Cladoptosis Is Healthy.
I’ve been fretting about how someone in my marketing role could possibly find anything in “forest bathing” that is relatable to my work.
However, the solution was found in a tiny book called “The Healing Magic of Forest Bathing” by Julia Plevin. Chapter by chapter and a bit over halfway through the book, there it was . . . a chapter called “let it go” and I quote: “In nature, certain species of trees go through a process called cladoptosis. They self-prune, shedding branches that are shaded or diseased, as they grow toward the light. As part of the beautiful cycle of all things in nature, the branches that were a drain of resources for the tree decompose to become offerings of mineral-rich detritus to feed the earth. When we let go of what’s no longer serving us, we create spaciousness in our lives to nourish what we really want (or need) to cultivate.”
For the sixteen years I've been working in housing for older adults, the mantra I hear is the very natural objection to moving from one’s home. Material things root us there with all the memories imbued in them. Imagining letting go of these familiar comforts is threatening. How can we give away a watch that may have belonged to your mother, a tie from a deceased spouse, a piece of furniture that you inherited from your grandmother? The minute you touch them, the memories grab onto your heart and say “no, don’t let me go.” However, that is probably one of the most healing things to do despite the anxiety this may produce. As the author says, “with a big exhale, drop the stick or leaf back onto the ground and release your worried energy into the earth. Don’t be concerned about dropping your energetic baggage onto Earth – she recycles energy that’s no longer serving you.”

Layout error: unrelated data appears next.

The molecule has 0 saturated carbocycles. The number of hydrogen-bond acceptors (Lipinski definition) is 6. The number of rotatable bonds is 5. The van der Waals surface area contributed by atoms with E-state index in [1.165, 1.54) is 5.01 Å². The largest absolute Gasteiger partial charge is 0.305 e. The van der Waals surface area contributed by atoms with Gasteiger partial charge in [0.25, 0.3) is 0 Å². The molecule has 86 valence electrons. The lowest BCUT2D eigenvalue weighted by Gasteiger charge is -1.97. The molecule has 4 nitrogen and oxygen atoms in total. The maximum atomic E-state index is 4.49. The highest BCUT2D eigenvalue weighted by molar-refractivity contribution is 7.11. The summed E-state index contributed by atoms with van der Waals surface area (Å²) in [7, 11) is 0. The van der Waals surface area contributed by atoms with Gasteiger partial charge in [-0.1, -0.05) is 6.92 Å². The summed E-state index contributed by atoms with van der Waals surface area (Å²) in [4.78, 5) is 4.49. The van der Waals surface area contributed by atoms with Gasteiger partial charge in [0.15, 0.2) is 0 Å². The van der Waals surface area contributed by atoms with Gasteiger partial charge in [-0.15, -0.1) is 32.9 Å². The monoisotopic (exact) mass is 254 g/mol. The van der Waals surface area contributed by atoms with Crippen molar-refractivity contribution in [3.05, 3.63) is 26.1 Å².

So this is where forest bathing and downsizing a life converge. Both the forest and our life’s accumulations need pruning later in life. You will feel lighter for it, although while doing it, it can be daunting.
When we had our home remodeled, the person helping us said all our furniture had to go. What?!! After we recovered from that edict, we did it. Then we left the house for over 6 months, only returning occasionally to check on progress. We put our faith in the designer and contractor and didn’t stress it. The ultimate result is a home that has little furniture in it, very carefully-curated pieces of art returned to a re-envisioned, beautiful Zen-like place that exudes peace. We discovered that lightening our material load gave us a sense of control and lightness we never expected.
Candiece Milford is the Managing Director of Marketing of Rhoda Goldman Plaza, a non-profit residential community for people needing assistance or memory care. She’s President of the Board of Directors of At Home With Growing Older, a non-profit whose mission is to educate, inspire, and connect people across generations/disciplines to re-envision and improve the experiences of later life.